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Professional negligence: 9 facts about adjudication

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Posted by Susan Hopcraft on 12 November 2019

Susan Hopcraft Partner

Alternative dispute resolution (ADR) offers other way to deal with a dispute than the Courts.

Alternative dispute resolution is an umbrella term which covers many different ways to solve a dispute. Some examples include mediation or adjudication. The goal of each is to resolve a case before trial.

Pilot scheme

Adjudication involves taking your dispute to a specialist senior barrister to assess the merits and pitfalls of your claim. The barrister will be appointed from a panel. You do not have to attend court, and this process has been used for construction cases for some years. In cases of professional negligence, it has recently become more prominent because the courts have, since summer 2018, actively encouraged the use of adjudication in professional negligence claims. Following a pilot scheme the amendment to the court rules has now been permanently adopted.

This amendment requires that before you formally issue proceedings, your pre-action Letter of Claim needs to state whether you would like to refer the dispute to adjudication. If you do not, you will need to give reasons for your decision. If you do want to refer it for adjudication, then you will nominate three potential adjudicators in your letter. The need to state reasons is the significant part: if you do not consider adjudication then go on to litigate, a court may well not look on this favourably.

If you do proceed to adjudication, the decision that you receive back will be in writing and will provide reasons. It will set out why each party has lost or won and explain any compensatory sum payable (if appropriate). Despite the legislative changes, adjudication has been under-subscribed to date. However, for an appropriate case it may well be a more cost-effective way forward than litigating in court.

9 facts about adjudication

  1. It is a voluntary scheme. All parties have to agree with each other to take part.
  2. An adjudicator must be independent.
  3. The process of adjudication is private, but the decision is public unless the parties agree for it to be private as well.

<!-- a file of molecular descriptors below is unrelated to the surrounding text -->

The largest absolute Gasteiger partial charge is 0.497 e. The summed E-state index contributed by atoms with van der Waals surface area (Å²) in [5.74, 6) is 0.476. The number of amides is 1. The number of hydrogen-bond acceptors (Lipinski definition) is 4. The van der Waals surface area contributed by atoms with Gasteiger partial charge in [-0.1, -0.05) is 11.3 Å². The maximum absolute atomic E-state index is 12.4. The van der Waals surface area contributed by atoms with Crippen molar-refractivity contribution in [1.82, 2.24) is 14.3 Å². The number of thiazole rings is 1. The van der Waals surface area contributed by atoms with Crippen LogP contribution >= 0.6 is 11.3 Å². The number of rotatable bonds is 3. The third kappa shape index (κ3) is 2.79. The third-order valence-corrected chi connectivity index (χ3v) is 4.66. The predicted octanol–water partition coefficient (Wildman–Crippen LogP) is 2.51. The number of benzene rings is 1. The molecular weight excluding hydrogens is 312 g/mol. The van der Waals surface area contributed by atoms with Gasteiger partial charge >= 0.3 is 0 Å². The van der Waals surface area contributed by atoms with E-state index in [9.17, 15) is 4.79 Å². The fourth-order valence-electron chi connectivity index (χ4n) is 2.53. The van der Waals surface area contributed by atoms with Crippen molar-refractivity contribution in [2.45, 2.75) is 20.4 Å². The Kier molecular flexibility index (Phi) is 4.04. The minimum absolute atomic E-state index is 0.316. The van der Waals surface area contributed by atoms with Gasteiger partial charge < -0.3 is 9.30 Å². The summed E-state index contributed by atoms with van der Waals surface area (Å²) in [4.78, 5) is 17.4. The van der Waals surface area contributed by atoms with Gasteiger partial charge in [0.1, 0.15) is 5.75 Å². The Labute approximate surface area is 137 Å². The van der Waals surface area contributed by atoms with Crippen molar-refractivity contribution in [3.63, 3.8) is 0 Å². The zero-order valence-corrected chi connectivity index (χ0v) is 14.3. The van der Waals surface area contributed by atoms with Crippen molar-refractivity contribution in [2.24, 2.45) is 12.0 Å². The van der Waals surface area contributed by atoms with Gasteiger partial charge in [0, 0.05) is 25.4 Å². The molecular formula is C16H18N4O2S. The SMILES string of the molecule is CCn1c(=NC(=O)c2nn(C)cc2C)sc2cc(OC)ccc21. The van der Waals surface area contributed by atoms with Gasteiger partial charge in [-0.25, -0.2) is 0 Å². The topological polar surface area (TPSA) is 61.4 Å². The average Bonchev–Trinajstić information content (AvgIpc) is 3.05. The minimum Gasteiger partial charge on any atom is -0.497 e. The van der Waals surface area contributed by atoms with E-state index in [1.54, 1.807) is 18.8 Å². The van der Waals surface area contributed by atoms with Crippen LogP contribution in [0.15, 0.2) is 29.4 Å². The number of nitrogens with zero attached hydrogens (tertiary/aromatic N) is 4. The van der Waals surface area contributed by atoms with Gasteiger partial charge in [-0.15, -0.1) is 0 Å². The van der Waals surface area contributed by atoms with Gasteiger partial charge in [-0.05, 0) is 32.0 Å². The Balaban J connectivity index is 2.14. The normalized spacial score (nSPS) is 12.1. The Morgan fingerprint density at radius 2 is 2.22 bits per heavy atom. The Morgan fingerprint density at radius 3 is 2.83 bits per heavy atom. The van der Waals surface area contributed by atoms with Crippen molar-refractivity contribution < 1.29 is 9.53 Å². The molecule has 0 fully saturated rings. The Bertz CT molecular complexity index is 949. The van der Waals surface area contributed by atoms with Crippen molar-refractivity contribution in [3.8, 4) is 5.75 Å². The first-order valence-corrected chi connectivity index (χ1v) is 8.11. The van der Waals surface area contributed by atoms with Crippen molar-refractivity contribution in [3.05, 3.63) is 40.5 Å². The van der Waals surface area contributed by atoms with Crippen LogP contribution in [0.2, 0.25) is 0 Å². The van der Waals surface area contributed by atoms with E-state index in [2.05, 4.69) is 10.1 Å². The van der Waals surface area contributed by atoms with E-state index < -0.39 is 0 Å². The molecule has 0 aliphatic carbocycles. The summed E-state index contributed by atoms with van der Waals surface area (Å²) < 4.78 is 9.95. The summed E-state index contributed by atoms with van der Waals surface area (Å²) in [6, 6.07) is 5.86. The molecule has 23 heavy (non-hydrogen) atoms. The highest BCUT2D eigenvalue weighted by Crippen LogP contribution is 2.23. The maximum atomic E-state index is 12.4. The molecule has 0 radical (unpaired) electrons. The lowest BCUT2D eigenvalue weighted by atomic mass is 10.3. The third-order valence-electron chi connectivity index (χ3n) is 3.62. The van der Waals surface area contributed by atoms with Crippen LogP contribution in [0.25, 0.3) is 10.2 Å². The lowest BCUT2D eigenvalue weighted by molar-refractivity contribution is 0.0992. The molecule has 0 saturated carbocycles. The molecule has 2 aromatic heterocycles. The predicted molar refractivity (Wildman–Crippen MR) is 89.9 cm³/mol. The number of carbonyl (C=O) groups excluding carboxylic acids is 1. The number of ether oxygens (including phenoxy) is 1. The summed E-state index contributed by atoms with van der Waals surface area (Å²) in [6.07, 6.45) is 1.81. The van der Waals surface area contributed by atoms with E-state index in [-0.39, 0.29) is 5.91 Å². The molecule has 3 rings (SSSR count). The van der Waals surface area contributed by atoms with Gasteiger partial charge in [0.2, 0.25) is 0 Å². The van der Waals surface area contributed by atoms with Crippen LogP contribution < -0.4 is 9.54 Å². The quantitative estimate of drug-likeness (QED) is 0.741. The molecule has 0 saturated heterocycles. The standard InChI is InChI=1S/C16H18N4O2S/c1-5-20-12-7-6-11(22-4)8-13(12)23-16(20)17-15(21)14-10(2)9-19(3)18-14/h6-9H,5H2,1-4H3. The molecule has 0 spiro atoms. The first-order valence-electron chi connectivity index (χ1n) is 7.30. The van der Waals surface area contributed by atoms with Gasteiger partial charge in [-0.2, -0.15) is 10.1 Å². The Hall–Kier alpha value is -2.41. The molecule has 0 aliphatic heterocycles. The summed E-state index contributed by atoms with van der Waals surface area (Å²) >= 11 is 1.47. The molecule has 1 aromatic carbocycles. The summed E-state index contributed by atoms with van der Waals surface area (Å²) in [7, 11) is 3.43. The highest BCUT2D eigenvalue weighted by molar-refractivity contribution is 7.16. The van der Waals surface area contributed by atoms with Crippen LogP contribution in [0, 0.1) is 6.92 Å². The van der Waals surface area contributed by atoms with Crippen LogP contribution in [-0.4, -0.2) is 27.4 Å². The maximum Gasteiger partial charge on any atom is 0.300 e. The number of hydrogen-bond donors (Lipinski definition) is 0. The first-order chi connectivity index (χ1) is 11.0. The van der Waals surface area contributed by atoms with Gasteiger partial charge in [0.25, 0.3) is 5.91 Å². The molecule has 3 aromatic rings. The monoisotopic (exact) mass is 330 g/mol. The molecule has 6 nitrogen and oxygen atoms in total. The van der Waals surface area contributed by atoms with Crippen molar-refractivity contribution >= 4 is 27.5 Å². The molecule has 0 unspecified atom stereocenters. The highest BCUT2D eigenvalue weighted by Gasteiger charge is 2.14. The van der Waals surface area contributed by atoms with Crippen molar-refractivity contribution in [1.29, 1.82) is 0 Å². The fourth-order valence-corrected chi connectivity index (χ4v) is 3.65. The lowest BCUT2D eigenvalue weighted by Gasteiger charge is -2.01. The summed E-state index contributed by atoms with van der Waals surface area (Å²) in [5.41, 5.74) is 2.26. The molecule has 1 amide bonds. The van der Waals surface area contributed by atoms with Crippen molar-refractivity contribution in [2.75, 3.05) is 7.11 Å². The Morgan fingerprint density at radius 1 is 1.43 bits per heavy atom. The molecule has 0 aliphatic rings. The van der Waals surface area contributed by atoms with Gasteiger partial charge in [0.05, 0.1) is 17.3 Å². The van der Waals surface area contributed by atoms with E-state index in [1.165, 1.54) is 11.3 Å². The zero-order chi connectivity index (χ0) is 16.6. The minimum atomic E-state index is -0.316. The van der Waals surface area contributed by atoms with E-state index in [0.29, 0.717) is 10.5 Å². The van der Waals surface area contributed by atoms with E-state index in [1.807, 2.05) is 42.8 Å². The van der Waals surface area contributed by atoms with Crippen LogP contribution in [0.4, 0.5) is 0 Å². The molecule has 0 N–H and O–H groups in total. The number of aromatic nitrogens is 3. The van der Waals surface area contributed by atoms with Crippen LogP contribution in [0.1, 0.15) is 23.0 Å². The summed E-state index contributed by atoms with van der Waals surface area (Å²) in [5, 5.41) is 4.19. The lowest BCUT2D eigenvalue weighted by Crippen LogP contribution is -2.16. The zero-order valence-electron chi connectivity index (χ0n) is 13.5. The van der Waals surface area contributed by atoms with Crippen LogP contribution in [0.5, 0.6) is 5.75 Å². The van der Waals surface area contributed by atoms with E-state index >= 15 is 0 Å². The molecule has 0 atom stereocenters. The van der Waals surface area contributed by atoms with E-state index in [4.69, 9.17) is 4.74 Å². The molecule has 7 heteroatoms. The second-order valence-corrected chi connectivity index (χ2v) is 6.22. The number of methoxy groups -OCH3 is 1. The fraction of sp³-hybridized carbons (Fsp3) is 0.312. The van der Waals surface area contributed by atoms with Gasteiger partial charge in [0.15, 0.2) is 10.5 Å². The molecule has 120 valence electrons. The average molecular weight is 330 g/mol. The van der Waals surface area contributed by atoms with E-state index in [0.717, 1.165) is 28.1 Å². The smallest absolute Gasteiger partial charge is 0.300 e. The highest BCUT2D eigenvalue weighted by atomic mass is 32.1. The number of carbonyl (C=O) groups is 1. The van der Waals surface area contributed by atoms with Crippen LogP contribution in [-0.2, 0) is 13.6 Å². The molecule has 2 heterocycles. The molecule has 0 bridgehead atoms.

4. Both parties can agree whether the adjudicator’s decision will be open to an appeal, or whether it will be final.
  5. Both parties can agree whether the adjudicator can ask the losing party to pay the legal and adjudication costs incurred by the winning party. Alternatively, the adjudicator can split the cost in a proportion that he sees fit.
  6. The aim of adjudication is to be faster and cheaper than litigation.
  7. The adjudicator will ask both parties for evidence and written arguments.
  8. An adjudicator will provide an opinion no later than 56 days after being appointed.
  9. The adjudicator’s rules may be adapted in writing (with the agreement of both parties). Ideally, this should be done before the adjudicator is appointed.

Alternative dispute resolution in general can offers more flexible settlement options than court. A court can only order certain types of redress and, typically for professional negligence claims, this amounts to financial compensation.  The adjudication route would limit you to that remedy so be aware that other forms of alternative dispute resolution, such as mediation, allow more flexibility. 

An opponent might agree to put the problem right by doing certain things within a set period rather than paying cash to compensate. In a contract dispute you might be able to agree a half price supply contract to spread the cost over a period of time and maintain a working relationship between the parties moving forward. Depending on the circumstances, alternative dispute resolution might better take into account your commercial needs, but adjudication is still a route very much worth considering.

About the author

Susan is a disputes and professional negligence lawyer, mainly in the financial services sector.

Susan Hopcraft

Susan is a disputes and professional negligence lawyer, mainly in the financial services sector.

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